“Myrtle! Where in god’s name have you been?”
Myrtle whips her head up. She is drawing, her hand an awkward claw over the pencil. She leans over the paper. “Nowhere.”
“Liar. You weren’t here half an hour ago. I’ve been checking.” Alice is standing in the doorway, hip against the edge of it.
Myrtle scratches dark lines in the corner. “I was here. I don’t know what you’re talking about.”
“Believe it or not, Myrtle, I’m not as stupid as I look.”
“Of course not, no one could be that stupid. I was in the bathroom. Mexican food does not agree with my digestion.”
Alice’s arms are crossed. She is irate, and Myrtle can see the disbelief in the angle of her brows. She adds a sloping curve to her sketch. It is too small, so she erases it, and tries again.
“Myrtle. Myrtle. Myrtle. You know what? Fine. Ignore me. I don’t care. Dinner’s in an hour.” Alice slams the door on her way out, which is stupid, as Myrtle had had it open to begin with. For someone who claimed to loathe all things clandestine, she sure made it easy to make excuses. Myrtle smiles. There is eraser dust on her paper. She blows on it. Dust floats around her small yellow room, revealed by the early evening sun. She takes a gulp of soda from the can on her desk. It sends bubbles up her nose. She vaguely wishes for music. And pasta. She wonders if Alice will make spaghetti for dinner. She decides to stand up, and ask.
Alice is sitting on the couch, watching a reality show. A glass of dark wine is held in her hands. She must have had a bad day, she hardly ever drinks.
“I don’t understand why you watch these shows.” Myrtle heads for the pantry, looking for a snack.
“It’s fascinating. I mean these are actually people. And they’ve decided that the height of beauty is to be orange and stretched out like rubber and soft plastic. I get to be be condescending of their immaturity and admiring of that guy’s abs at the same time.”
“So he’s not rubber and plastic?”
“And spray-tanned, but he’s only in wide shots and the picture’s not clear enough on the TV for me to tell most of the time.” Alice sips her glass, “Or at least, little enough time that I can ignore it.”
Myrtle finds a box of crackers. She checks how full it is. “Hey, Alice, we need more snacks.”
“We have plenty of snacks.”
“Your rice cake’s don’t count. They’re disgusting.”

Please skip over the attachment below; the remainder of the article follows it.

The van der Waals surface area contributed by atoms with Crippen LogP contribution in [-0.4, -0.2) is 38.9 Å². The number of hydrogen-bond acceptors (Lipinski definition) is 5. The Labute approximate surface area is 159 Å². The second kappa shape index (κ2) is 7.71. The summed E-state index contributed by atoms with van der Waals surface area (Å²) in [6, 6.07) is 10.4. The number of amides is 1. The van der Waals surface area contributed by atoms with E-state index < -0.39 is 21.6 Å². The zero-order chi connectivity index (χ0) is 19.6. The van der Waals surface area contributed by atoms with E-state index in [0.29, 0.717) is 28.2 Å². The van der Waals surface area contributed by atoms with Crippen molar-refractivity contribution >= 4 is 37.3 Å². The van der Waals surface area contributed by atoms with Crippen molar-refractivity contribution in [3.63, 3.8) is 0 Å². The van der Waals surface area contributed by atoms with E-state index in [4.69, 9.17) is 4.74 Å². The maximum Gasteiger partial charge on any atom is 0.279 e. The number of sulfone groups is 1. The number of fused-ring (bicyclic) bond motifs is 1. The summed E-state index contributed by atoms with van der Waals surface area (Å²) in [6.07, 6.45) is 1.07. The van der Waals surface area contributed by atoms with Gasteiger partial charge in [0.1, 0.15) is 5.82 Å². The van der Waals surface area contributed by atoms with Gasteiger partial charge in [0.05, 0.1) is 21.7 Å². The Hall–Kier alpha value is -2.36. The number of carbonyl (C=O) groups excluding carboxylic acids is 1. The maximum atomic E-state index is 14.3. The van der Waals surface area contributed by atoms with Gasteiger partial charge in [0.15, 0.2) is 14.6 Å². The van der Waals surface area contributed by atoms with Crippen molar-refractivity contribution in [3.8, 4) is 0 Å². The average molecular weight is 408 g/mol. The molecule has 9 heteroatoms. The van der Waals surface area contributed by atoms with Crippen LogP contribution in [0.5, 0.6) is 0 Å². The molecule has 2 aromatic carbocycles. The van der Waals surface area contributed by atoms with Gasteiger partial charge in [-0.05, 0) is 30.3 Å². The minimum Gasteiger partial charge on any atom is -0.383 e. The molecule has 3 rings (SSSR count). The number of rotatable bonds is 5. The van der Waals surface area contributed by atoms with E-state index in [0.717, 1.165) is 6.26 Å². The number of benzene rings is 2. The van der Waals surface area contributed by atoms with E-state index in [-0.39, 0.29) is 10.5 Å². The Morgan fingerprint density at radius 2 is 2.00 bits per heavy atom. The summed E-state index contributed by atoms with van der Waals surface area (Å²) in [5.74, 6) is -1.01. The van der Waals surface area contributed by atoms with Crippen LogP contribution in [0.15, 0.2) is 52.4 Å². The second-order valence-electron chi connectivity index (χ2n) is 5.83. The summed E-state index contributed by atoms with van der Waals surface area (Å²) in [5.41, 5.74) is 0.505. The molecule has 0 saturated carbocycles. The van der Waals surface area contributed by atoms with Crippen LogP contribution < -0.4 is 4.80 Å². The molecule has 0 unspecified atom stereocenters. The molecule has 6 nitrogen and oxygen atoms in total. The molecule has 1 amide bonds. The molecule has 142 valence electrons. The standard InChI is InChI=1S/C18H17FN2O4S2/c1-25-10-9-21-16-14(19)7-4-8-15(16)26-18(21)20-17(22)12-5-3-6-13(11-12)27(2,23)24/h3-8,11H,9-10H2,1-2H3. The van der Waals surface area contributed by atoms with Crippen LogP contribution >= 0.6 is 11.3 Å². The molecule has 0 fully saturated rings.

“They are also organic and healthy.”
Myrtle closes the pantry door. It makes a dull clunking noise. She shakes the box of crackers. “They're glorified chunks of dust.”
“You can’t survive purely on cheese crackers, you know.” Alice protests, but she sticks her hand into the box and pulls out a fistful. Myrtle sits next to her on the couch. They watch the show for a minute.
Alice settles a long arm around Myrtle’s small shoulders, “I’m still pissed at you, you know. I’m just working up the energy for a screaming match.”
“I didn’t go anywhere.”
“Shut up. If you don’t lie to me right now I’ll try to be lenient when I actually decide to punish you.”
“It’s not like I’m going to any wild parties or anything.”
“Mmmm… I suppose. You need to tell me, though. Technically, I’m responsible for you.”
“Yeah, but for only, like, a month.”
Alice sighs, and shrugs. The show has cut to a commercial break. An advertisement for cat litter is playing. Alice flips the channel. She lands on a show where a couple’s house gets renovated. Myrtle crunches her crackers. “Who would choose purple paisley wallpaper?”
“You have to go back farther than that, Myrtle. Who would make purple paisley wallpaper in the first place?”
“Hmm.” Myrtle concedes. She eats another handful of crackers, “I went to the music shop. With Leland and Di. There’s some guitar she wants.”
Alice watches the television for a minute. The couple is arguing over types of faucets. She shifts her arm on Myrtle. “You are not grounded, but-”
“Like you could ever ground me.”
“Shut up. You are not grounded, but if you go out without telling me ever again there’ll be hell to pay. The last thing I needs is calling Mom and Dad and telling them you ran off with some shaggy-haired, angst-ridden guy, and got hit by a truck.”
“You’ll stay in tomorrow and vacuum the house. Every room. Make ‘em spotless.”
“But why an angsty guy and a truck?”
“I couldn’t decide which was a worse fate.” Alice stands up quickly, leaning back to adjust her spine. “Now what do you want for real food?”
“Pasta?” Myrtle focuses her full attention on the television and the crackers. Alice goes to boil the water.